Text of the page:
Rescheduled and moved from Amsterdam Bar & Hall
LOST DOG STREET BAND — Heartland Tour
THE HILL COUNTRY DEVIL
The Lost Dog Street Band show originally scheduled for June 4, 2020 at the Amsterdam Bar & Hall in St. Paul has been rescheduled and will take place on June 1, 2021 at the Fine Line in Minneapolis. All tickets purchased for the previously scheduled June and December 2020 performances will remain valid for the new date, so please hang on to your original ticket for entrance.
If you cannot make the rescheduled date, we are now offering credit in addition to refunds for participating shows. Please contact etix to request a credit equaling your ticket purchase for this event at support.etix.com or 1-800-514-3849.
That credit can be applied to a future ticket purchase for most events at the same venue as your original ticket purchase. Once you’ve found a new event you’d like to apply your credit to, you can contact etix to transfer your tickets.
Please note: Credit or refund requests for this show must be submitted to etix by November 1, 2020.
You can also visit Lyte to determine if this show is eligible for return, exchange, or swap on their platform.
If you are interested and able to donate, consider putting the cost of your ticket toward the TC Music Community Trust’s Entertainment Industry Relief Fund in support of individuals in need. All funds donated will directly impact someone who has lost a gig due to COVID-19 and its effect on the industry. The outpouring of words of encouragement and monetary donations thus far has been incredible, and we thank you for your continued support of the Twin Cities music scene. Donation link and more information can be found here.
LOST DOG STREET BAND
“I wanted to dig under the darkest impulses of humanity for this album, and that is violence, selfishness, and destruction,” says Benjamin Tod, guitarist, vocalist, and primary songwriter of Americana trio Lost Dog Street Band. The Muhlenberg County, Kentucky-based group’s latest album, its fifth overall, Weight Of A Trigger, released March 29, 2019, is a potent distillation of its outlaw heartache soul.
The dark impulses Ben sings about are simply the demons that have driven him since he was a teen. At 16, Ben left home to play music on the streets. Since then, he’s lived under bridges, slept in jail cells, sought freedom hopping freight trains, battled addiction, and watched many good friends die from the same rambling disease. Some states, he remains a wanted man with active warrants. Though Ben has been aimless, and destructive, he’s always been prolific through exorcising his demons in song. Even if that meant writing songs at 7:00 AM in dank and dark basements strung out on drugs and drunk.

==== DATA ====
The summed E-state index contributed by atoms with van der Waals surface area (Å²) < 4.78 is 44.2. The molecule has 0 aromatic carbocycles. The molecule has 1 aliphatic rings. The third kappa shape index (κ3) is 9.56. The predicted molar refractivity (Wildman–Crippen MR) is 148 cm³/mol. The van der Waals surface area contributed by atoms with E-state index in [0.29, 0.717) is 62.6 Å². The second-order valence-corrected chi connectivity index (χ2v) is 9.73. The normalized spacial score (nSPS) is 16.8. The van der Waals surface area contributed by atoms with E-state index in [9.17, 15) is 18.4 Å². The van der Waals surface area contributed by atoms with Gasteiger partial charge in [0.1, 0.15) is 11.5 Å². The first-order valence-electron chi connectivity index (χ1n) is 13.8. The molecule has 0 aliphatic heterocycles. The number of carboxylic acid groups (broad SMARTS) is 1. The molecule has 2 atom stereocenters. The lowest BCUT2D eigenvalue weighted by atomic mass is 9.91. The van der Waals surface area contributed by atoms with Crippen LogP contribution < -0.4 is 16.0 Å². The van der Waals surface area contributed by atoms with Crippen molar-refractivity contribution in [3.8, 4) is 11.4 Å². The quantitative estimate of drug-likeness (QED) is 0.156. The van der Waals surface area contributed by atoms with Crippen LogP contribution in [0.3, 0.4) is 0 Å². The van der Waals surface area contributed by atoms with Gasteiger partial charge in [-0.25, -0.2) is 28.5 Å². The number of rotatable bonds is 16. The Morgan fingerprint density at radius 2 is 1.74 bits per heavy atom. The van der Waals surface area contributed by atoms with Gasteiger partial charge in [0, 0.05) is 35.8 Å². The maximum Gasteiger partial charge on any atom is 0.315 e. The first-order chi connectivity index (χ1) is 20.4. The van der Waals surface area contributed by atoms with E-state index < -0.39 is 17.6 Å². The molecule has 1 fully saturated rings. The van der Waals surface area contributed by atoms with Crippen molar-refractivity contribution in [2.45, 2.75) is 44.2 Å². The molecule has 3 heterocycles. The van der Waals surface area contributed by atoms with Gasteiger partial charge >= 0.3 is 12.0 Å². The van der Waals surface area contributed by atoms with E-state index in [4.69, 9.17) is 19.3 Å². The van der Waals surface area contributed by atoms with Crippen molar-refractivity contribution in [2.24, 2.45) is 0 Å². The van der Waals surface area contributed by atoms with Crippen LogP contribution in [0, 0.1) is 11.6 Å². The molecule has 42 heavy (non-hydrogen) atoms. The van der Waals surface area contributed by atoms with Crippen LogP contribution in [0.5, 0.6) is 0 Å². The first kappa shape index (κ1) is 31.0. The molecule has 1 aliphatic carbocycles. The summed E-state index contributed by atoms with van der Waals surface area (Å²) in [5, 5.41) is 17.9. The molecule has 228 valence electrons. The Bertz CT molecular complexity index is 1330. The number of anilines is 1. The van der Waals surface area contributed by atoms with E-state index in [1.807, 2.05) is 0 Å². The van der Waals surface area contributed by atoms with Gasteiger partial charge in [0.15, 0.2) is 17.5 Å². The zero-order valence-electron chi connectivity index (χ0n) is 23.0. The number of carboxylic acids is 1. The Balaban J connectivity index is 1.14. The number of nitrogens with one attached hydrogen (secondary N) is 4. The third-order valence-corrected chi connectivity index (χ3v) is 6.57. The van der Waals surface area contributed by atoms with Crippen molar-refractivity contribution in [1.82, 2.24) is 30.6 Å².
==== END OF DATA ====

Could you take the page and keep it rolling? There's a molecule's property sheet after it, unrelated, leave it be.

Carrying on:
His companion in life and music, Ashley Mae, is an accomplished fiddle player and harmony singer. The pair met in the Nashville punk scene when Ben was 15, and Ashley was 17. They share in a tumultuous love affair that’s defied adventures, and misadventures. The couple formed Lost Dog Street Band in the winter of 2010. The duo’s vision was to carry on the tradition of the American troubadour with fine Americana songcraft and starkly real storytelling. Today, Ben and Ashley Mae are joined by bassist Jeff Loops of the beloved roots band, Deep Chatham.
The three-piece group’s latest, Weight Of A Trigger, is a portal into when Americana was peopled by sensitive outlaws who pleaded for salvation in song. The 10-song collection spans old-time music, Appalachian folk, redemptive country blues, and winsome balladry. Each song is elegantly essential, using teardrop pedal steel guitar, delicate fingerpicked passages, emotive harmony vocals, and stately violin touches as delicate dynamic touches.
It’s an album of hard truths themed around a three-part narrative of Thomas Clancy Russell, and stories of fated love, addiction, tragic deaths, and rising demons. The poetic former collaborator Nicholas Ridout, a uniquely gifted musician who left before his time is always honored on their albums. His presence is made all the more poignant by Lost Street Dog performing his sweetly high lonesome song “Lazy Moonshiner.”
"Townes Van Zandt once said, when asked why he wrote sad songs, 'I don’t write sad songs, I write helpless songs.' Karchmer takes it one step further: his songs reek of desperation, misery and total uselessness. The boy has lived a hell of a life, done some things that he probably shouldn’t have, and been through some stuff that he’d probably rather not have (including being homeless at one point; I hope that’s not the case now). Each and every one of these songs reflects that. And each and every one grabs your attention, pulls at your heartstrings and draws you in, then whispers in your ear 'you WILL love me.' Put simply, the man is an amazing songwriter, with a fine voice, and a fair bit of guitar playing ability."
-Mark Kinton, God is in the TV